June 13 2008
Sunday Reflections: Black conservatives and the temptation of Barack Obama
Former President Bill Clinton most famously argued that Barack Obama is the presumptive Democratic nominee for president because he is black. And there are those who think many whites who support Obama do so because of "white guilt" and that blacks who support him, do so, simply because he is black.
But if being black is the only qualification necessary for becoming the presumptive presidential nominee of any political party, then Shirley Chisholm, Jesse Jackson, Alan Keyes, and Al Sharpton would have all reached the place where Barack Obama finds himself today.
Few American presidents have truly transformed America and its people. The question that the nation now asks is whether a President Barack Obama can be one of the world changers?
This question presents quite a conundrum for black Independents, Republicans, and conservatives, who fear being labeled "Judas" by their friends on the Right.
Rev. Jesse Jackson's crude attack on Obama last week points to the qualities that have caused so many Americans, including many blacks, to place their hope in the Illinois senator.
On Father's Day this year, in a speech delivered before the Apostolic Church of God, Obama spoke poignantly about the importance of fatherhood in the black community, stating that "if we are honest with ourselves, we'll admit that what too many fathers ... are is missing - missing from too many lives and too many homes. They have abandoned their responsibilities, acting like boys instead of men. And the foundations of our families are weaker because of it."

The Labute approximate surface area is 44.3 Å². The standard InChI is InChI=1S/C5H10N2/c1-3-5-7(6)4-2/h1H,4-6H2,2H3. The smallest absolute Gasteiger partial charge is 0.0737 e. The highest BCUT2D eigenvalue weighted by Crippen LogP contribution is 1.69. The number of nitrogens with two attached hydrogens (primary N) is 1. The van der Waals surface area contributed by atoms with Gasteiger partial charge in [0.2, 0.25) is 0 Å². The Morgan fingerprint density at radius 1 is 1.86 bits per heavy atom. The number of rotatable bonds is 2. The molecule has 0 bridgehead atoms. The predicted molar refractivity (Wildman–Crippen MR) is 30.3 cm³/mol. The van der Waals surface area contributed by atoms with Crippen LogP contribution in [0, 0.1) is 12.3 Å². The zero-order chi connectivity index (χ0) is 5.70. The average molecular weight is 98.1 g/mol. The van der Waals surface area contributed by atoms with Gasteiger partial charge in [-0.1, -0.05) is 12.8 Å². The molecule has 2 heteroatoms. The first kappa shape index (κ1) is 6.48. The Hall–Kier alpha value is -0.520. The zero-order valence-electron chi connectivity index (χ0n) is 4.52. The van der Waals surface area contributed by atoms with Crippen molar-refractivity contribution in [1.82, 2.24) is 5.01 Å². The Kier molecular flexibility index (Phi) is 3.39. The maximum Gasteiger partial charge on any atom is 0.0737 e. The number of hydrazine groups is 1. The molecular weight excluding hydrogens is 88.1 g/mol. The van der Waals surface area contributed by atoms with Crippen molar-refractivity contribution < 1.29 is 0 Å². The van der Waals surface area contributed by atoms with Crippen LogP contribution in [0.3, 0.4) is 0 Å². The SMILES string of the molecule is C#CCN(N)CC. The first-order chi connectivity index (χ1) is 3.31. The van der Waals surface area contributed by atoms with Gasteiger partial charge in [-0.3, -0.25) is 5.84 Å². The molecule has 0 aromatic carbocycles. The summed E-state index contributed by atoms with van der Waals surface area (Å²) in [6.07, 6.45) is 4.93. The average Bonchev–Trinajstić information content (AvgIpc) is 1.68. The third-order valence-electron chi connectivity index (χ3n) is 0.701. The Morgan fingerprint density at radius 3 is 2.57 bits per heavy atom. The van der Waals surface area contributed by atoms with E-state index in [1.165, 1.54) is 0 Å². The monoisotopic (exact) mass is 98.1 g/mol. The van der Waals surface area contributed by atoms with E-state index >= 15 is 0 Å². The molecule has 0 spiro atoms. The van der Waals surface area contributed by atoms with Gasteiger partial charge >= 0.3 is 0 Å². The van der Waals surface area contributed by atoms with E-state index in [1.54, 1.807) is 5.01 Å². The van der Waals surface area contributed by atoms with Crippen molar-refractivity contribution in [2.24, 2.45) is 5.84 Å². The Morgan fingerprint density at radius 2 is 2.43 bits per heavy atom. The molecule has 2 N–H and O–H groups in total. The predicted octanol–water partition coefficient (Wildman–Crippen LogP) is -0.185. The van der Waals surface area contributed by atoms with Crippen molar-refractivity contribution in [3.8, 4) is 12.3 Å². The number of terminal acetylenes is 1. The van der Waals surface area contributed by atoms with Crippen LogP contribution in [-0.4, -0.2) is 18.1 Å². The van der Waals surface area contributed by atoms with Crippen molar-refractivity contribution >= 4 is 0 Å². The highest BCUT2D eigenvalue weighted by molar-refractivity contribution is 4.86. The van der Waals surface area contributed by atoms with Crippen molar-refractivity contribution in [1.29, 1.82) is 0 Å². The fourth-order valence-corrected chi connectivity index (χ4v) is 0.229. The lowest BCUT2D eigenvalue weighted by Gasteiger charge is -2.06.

He challenged the black community, to "instill [an] ethic of excellence in our children ... [where] we live glory to achievement, self-respect, and hard work." Jackson's whispered reaction showed that not everyone welcomed Obama's message.
An Obama victory in November is not assured. It would require that he transcend his most obvious political constituency, African-Americans, and reach beyond left-wing and liberal Democrats.
And if he does win the election, the challenges of office await. The incoming president must rally a divided nation and discouraged people. Adding to the challenge is nearly 16 years of partisan hostility that makes cooperation in Washington nearly impossible.
Obama's deeds must match his words. His much noted-and criticized, by the Left-move towards the center suggests so. This suggests a willingness to break free of liberal orthodoxy and reach out to Americans who are more conservative, culturally and politically.
Some of the nation's best known black activists only speak to what they perceive the needs of the black community to be, rather than the nation as a whole. Many have sought political power by harping on racial grievances and demanding governmental solutions to all that ails the black community.
The legacy of slavery and the horrors and injustices of racism are real, of course, but do not explain all of the black community's contemporary problems. Contrary to Jackson's assertion, Obama is not "talking down to black people."